Happy Chinese New Year! As many of you know, when I treat my patients with acupuncture, invariably I use traditional chinese veterinary medicine to make a chinese pattern diagnosis. This then helps me to pick the best acupuncture points to use to give the best outcome for my patients. But I know that most of us know very little about chinese medicine. It seems rather outlandish with crazy talk of ‘damp spleens’ and ‘windy livers’. So, it seemed sensible to use this chinese new year to try and explain what all this means and give you some understanding of the underlying concepts of traditional chinese medicine. I can only give you a taste of chinese medicine, and really what I’d like to do is open your eyes to the fact that whilst it sounds like crazy stuff, there is sense behind it. I want to introduce you to some cornerstones of chinese medical thinking and illustrate the applications of these principles.
Fundamentally, traditional chinese medicine comes from a time several thousand yeas ago when people couldn’t read or write, so they use allegories and metaphors to pass on information about symptoms andtreatments - in essence they told stories using things that they had seen around them in nature to explain a patient’s conditions. For example, the traditional chinese medicine practitioners would describe seizures as a wind condition - either an ‘invasion’ of wind, or an internally generated wind. Now, if we consider what a seizure looks like, it comes about suddenly, the affected individual thrashes around and then suddenly it stops. That’s fairly similar to a gust of wind appearing out of nowhere one moment, shaking the trees and then being gone a moment later. When we think about it in these terms, suddenly chinese medicine doesn’t seem quite so crackers! A lot of chinese medicine descriptions correspond to things that we see in the natural world, - wind, damp, cold, heat, summer heat, dry. The lungs are considered susceptible to dry - and we know how painful it can be when we are breathing very dry air, so again this makes sense when put into the context of passing information on in an allegorical or metaphorical form.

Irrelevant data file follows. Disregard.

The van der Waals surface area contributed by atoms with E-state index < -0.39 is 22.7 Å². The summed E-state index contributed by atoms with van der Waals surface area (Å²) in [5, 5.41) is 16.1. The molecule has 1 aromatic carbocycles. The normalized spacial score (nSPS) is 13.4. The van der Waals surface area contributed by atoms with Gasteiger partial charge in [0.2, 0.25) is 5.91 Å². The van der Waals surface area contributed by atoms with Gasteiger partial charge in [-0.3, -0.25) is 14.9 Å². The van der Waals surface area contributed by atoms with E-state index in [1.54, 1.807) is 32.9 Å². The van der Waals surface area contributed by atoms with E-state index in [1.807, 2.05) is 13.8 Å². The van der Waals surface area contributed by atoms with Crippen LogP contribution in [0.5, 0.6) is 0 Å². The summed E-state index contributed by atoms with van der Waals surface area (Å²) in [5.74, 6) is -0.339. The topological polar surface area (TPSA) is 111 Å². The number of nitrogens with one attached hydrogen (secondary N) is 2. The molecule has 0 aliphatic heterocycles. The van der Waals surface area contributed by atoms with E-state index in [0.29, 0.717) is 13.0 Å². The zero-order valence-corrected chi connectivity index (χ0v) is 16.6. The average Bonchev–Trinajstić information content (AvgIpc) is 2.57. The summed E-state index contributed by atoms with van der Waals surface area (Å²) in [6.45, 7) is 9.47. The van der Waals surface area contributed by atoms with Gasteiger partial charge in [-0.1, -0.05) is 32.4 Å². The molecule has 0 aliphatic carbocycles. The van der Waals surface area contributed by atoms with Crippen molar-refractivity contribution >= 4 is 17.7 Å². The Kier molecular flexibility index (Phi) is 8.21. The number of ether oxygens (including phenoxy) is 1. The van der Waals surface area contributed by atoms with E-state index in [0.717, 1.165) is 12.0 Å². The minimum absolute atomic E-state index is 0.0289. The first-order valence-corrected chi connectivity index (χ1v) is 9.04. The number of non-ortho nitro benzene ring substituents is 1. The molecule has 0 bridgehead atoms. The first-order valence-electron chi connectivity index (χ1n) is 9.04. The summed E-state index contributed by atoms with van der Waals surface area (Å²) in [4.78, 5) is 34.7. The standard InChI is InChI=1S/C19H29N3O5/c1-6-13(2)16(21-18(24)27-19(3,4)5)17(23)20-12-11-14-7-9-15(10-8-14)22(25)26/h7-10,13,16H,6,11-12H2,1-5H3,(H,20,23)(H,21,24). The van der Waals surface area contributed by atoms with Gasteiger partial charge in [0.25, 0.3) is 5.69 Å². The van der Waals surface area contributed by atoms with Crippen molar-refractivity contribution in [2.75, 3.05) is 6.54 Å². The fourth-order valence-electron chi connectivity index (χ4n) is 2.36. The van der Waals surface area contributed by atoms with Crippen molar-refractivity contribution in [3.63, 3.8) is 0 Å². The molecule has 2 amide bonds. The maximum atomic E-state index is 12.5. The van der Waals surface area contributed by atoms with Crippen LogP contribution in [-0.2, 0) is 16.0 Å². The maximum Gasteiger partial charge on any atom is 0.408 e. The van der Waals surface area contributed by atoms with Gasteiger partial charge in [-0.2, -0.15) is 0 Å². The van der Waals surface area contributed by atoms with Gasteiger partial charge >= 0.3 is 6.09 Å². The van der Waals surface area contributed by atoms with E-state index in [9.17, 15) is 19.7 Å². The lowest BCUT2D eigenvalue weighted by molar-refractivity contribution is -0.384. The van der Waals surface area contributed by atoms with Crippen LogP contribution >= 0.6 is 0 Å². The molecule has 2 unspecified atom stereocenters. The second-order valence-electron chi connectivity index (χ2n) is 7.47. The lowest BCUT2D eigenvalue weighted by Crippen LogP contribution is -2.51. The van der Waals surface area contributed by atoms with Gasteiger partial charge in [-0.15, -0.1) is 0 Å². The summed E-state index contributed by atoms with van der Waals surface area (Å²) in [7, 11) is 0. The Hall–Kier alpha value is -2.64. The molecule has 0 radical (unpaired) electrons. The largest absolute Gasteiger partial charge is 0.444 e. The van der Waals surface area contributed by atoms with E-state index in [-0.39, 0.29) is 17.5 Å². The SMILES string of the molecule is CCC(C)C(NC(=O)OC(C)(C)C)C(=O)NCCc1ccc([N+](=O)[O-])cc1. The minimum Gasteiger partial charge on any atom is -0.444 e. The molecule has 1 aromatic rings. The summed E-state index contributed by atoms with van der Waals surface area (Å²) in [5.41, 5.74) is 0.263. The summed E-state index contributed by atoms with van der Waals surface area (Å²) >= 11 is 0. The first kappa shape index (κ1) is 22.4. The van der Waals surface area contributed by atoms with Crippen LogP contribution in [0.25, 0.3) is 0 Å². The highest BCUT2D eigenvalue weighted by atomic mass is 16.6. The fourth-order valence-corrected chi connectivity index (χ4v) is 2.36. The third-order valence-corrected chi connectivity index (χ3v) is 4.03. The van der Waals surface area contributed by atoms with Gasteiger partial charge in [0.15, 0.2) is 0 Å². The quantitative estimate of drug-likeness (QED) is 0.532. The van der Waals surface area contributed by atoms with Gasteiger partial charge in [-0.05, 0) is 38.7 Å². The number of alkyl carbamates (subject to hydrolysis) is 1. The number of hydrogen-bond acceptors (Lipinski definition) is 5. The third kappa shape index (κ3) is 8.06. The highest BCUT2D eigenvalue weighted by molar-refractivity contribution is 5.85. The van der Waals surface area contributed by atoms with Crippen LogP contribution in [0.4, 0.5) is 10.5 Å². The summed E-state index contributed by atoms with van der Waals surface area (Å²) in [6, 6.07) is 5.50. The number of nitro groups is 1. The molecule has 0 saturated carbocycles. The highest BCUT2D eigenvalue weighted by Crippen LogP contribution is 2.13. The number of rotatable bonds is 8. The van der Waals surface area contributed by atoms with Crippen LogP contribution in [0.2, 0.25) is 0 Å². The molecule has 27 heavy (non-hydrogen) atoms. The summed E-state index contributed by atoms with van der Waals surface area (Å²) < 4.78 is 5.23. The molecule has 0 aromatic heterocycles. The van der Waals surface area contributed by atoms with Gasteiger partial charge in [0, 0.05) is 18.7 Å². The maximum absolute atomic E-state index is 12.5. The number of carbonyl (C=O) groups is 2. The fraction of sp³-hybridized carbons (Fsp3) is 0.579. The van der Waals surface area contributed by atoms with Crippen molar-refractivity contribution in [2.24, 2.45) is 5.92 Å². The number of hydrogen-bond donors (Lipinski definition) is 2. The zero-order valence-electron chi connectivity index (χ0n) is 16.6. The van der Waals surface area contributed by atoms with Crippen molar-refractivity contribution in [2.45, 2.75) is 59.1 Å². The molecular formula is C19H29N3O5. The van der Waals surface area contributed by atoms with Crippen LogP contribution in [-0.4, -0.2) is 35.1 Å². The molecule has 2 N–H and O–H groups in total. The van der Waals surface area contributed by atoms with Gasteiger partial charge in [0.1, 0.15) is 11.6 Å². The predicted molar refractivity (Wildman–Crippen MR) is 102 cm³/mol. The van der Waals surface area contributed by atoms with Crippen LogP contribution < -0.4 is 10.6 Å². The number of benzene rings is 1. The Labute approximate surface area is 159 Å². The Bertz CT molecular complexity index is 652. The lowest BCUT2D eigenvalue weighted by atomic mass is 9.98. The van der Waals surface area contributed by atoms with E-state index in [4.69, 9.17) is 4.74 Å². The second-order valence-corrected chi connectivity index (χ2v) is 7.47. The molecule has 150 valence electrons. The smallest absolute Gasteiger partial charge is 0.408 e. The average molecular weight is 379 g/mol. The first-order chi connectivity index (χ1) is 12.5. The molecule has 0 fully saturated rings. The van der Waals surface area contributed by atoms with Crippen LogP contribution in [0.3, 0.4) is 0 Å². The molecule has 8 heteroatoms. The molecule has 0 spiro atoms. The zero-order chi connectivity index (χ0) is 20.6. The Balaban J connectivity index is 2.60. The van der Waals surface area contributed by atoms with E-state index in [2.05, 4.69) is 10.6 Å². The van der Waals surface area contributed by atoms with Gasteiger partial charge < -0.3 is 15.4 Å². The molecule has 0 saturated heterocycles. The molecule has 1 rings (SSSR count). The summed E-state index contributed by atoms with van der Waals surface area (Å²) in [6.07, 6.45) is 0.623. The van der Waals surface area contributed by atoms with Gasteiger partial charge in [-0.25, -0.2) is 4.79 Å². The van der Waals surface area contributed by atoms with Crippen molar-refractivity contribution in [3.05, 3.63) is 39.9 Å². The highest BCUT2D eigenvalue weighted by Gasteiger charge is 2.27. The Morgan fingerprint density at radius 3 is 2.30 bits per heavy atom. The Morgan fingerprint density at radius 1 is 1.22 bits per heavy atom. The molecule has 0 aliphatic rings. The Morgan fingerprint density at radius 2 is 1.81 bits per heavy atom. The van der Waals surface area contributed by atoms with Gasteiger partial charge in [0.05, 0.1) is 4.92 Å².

In addition, the chinese were masters of observation, they linked organs together several millennia ago that we have only recently been able to link together scientifically. As an example, 4000 years ago the chinese linked the kidneys and the bone marrow. Scientists discovered in the 1970’s that the kidneys produce erythropoietin, also known as EPO, which causes the bone marrow to produce more red blood cells (EPO has been at the centre of many drug abuse scandals in sport). That's pretty remarkable that the chinese linked these two areas of the body such a long time before we had the science to back it up!
Chinese pattern diagnosis takes into account many different clinical signs, from behaviour, sleep patterns, temperature preferences, emotions, nail and pad condition, skin condition as well as the more well known tongue and pulse diagnosis, to the more typical questions that you might get asked by a vet such as the animal's habits of urinating, defecting, vomiting, diarrhoea, constipation, appetite and drinking patterns. All of this is put together to determine an overall pattern and then treat this using points to nourish or remove what is ‘out of balance’. I will be honest, I had pretty good results with my acupuncture when I used western acupuncture as my point selector. Western acupuncture works more on spinal segments, picking points to treat any affected spinal segments or adjacent one, and using local needles to work on areas of tenderness. However, once I moved to picking my points using traditional chinese veterinary medicine I found that I was getting far superior results, and treating other issues as well, more behavioural or emotional ones (oftentimes these outcomes were entirely unexpected!).
Chinese medicine doesn’t just consist of acupuncture, but also herbs, tui nai (a form of massage), exercise and food therapy. Today, we can appreciate that our health is definitely improved by our diet and exercise, and who doesn't feel better after a wonderful massage?!
This is the very briefest of introductions to some of the background concepts of chinese medicine (and I haven't even mentioned Qi!), and really my aim is to open your eyes to some of the sense that can be seen within it when we consider it in the context of where it all started. The chinese written language is a language of pictures, so it makes even more sense to describe things in terms of stories and metaphors. Fundamentally though when I consider it's use through acupuncture, it’s just a different, and for my money a more specific, way of picking points. Given that I have veterinary acupuncturists who I I greatly respect and would happily allow to treat my dog Oscar and who are highly trained in western acupuncture, calling me when they are in consults asking for my advice and if I’ve got any specific points for a particular condition (and you can imagine it’s a tricky one to answer as I need to see and feel the animal to make a decent pattern diagnosis!), I feel that I have the superior system to hand! Chinese medicine is a stand alone medical system in it’s own right, but, having said that, when we use both western and eastern medicine together in an integrative form, we can often have the best possible outcome for our patients.